Use IT or Lose IT

Poor pun, but unavoidable.

As I sit here struggling to configure an Extreme switch for multiple DHCP server relay *, I’m painfully reminded how easy and quick it is to lose the skills you’ve learned, and how thinly your expertise can be spread.

 * EDIT 19th Jan 2020 - Turns out the issues I faced in this blog were due to a DHCP Relay bug, which Extreme fixed in their latest firmware update after a support ticket was raised. Makes me feel a bit better for all the fumbling about!

It’s not too long ago that I passed the CCNA, and something like configuring DHCP relay would literally have taken me a few seconds in the CLI back when it was fresh in my mind.

So the CCNA is an intro network cert, and this is a slightly different scenario, a switch vendor and GUI I’m unfamiliar with, but it feels like I’m having to re-learn. It’s frustrating.

After the CCNA, I was looking forward to using some of my new found networking skills in a Cisco environment, and cracking on to the CCNP. My previous employer was mostly a HP network, and my role was general sysadmin. Moving into a more network orientated role in a Cisco shop was high on my agenda…

…and so I ended up working in a Nortel/Avaya/Extreme environment as the sole sysadmin responsible for just about everything; storage, servers, VMware, infrastructure, Exchange, security, AD, networking, PBX etc. A CCNP/CCIE no longer looks attractive, and I’m currently doing a VMware certification with an MCSE a likely followup.

Not that I’m complaining about my position; it’s a huge step up in responsibility for me, and was the right career move. It’s a more senior position, I’m exposed to a broad range of tech, and I genuinely enjoy each day. It was in at the deep end and that’s what I like.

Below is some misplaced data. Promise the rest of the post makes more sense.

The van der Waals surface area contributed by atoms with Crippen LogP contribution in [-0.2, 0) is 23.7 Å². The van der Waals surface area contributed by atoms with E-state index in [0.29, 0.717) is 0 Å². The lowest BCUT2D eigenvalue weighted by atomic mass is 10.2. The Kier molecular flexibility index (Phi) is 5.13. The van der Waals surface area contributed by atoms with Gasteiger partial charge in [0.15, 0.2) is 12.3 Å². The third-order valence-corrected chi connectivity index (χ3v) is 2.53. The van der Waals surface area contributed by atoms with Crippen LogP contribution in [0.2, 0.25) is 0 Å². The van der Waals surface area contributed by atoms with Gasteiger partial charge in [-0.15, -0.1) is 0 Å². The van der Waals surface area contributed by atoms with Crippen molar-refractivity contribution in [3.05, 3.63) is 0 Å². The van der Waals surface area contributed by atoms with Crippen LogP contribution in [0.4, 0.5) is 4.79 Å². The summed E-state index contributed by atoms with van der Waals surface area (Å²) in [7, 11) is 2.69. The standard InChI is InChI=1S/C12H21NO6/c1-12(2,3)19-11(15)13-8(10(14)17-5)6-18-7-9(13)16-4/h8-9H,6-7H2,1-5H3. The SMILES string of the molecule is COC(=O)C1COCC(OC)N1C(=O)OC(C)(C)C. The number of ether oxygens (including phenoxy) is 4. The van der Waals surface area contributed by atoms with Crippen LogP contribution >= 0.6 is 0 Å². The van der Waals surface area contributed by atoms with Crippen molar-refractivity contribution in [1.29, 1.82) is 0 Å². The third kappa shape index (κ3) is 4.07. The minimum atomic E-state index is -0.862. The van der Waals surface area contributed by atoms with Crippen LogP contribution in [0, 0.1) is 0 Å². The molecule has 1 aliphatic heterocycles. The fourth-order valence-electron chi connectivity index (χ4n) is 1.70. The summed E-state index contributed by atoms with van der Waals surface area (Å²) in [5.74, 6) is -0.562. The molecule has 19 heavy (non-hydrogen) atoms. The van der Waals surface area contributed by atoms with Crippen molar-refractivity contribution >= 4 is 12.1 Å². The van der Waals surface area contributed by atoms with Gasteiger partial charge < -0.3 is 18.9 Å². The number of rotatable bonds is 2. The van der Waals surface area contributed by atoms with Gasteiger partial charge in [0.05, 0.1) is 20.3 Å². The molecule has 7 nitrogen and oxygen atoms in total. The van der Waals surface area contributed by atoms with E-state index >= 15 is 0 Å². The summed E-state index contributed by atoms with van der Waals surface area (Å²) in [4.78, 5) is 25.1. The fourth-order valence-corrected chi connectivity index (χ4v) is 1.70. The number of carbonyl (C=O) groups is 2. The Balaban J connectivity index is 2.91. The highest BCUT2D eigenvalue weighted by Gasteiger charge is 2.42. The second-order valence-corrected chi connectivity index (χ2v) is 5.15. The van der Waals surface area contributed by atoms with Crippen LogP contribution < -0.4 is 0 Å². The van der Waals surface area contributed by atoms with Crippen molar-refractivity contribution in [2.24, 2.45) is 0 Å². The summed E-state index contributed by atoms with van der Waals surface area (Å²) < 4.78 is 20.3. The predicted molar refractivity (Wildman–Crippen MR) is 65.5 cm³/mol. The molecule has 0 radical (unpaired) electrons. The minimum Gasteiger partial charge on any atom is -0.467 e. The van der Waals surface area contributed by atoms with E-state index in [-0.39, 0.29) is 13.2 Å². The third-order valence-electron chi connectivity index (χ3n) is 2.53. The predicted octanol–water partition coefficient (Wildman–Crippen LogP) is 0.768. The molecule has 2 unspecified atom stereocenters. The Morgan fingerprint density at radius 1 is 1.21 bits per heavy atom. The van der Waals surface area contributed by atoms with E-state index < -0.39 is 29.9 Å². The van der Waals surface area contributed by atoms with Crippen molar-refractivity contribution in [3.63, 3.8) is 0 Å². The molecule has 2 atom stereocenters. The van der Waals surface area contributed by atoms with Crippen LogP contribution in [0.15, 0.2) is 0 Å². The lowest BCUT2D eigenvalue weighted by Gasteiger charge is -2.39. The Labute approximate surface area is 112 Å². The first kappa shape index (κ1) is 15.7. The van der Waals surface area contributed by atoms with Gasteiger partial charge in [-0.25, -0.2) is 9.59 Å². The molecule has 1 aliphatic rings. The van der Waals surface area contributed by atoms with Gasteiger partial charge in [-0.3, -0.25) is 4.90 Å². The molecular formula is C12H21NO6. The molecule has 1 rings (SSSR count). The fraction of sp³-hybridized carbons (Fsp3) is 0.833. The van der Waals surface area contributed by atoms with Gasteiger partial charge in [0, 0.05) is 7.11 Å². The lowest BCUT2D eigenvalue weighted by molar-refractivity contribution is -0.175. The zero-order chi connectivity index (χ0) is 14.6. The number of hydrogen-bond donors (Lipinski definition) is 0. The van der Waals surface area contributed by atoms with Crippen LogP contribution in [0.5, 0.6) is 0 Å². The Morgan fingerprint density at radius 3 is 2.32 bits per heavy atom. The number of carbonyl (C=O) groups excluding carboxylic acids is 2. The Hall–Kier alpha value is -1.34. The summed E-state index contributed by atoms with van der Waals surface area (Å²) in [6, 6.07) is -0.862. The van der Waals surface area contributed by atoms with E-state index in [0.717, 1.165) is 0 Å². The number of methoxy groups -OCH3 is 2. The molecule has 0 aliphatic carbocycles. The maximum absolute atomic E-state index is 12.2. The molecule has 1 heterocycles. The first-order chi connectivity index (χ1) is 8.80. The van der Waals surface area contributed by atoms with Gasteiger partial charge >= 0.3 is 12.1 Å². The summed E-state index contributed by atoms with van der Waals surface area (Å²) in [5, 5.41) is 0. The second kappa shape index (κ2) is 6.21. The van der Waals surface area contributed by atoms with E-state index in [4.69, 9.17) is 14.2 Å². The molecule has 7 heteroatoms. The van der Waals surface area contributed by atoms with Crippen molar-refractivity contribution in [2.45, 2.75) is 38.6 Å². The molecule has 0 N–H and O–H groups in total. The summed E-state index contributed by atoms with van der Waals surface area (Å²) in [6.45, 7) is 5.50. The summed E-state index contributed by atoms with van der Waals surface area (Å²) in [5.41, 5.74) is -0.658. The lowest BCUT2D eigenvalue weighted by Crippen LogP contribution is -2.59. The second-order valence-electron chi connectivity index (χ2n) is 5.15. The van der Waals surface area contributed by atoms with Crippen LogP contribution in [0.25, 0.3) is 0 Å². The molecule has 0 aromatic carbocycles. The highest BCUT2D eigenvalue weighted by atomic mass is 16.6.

But I’ve turned away even further from specialising, which I considered to be absolutely essential to a successful IT career only a few months ago. I’m back to being a general sysadmin. And those CCNA networking skills? Pretty much gone. Not the general theory. But certainly the specifics. That clear Cisco certification path has been replaced with multi-vendor entry level certifications.

I find it is constantly on my mind whether I should continue down this path or choose to specialise in one particular field, even one particular vendor. On the one hand I enjoy the broad range of skills that I currently have to use on a daily basis. On the other hand, I dislike not being deeply knowledgeable in a particular field, especially if others look to me as the escalation point.

It’s the classic dilemma I think we all face at some stage in our IT careers; jack of all trades is a master of none… but oftentimes better than a master of one? Maybe a while longer as Jack will help me identify where I want to make the push to specialise and find my niche.

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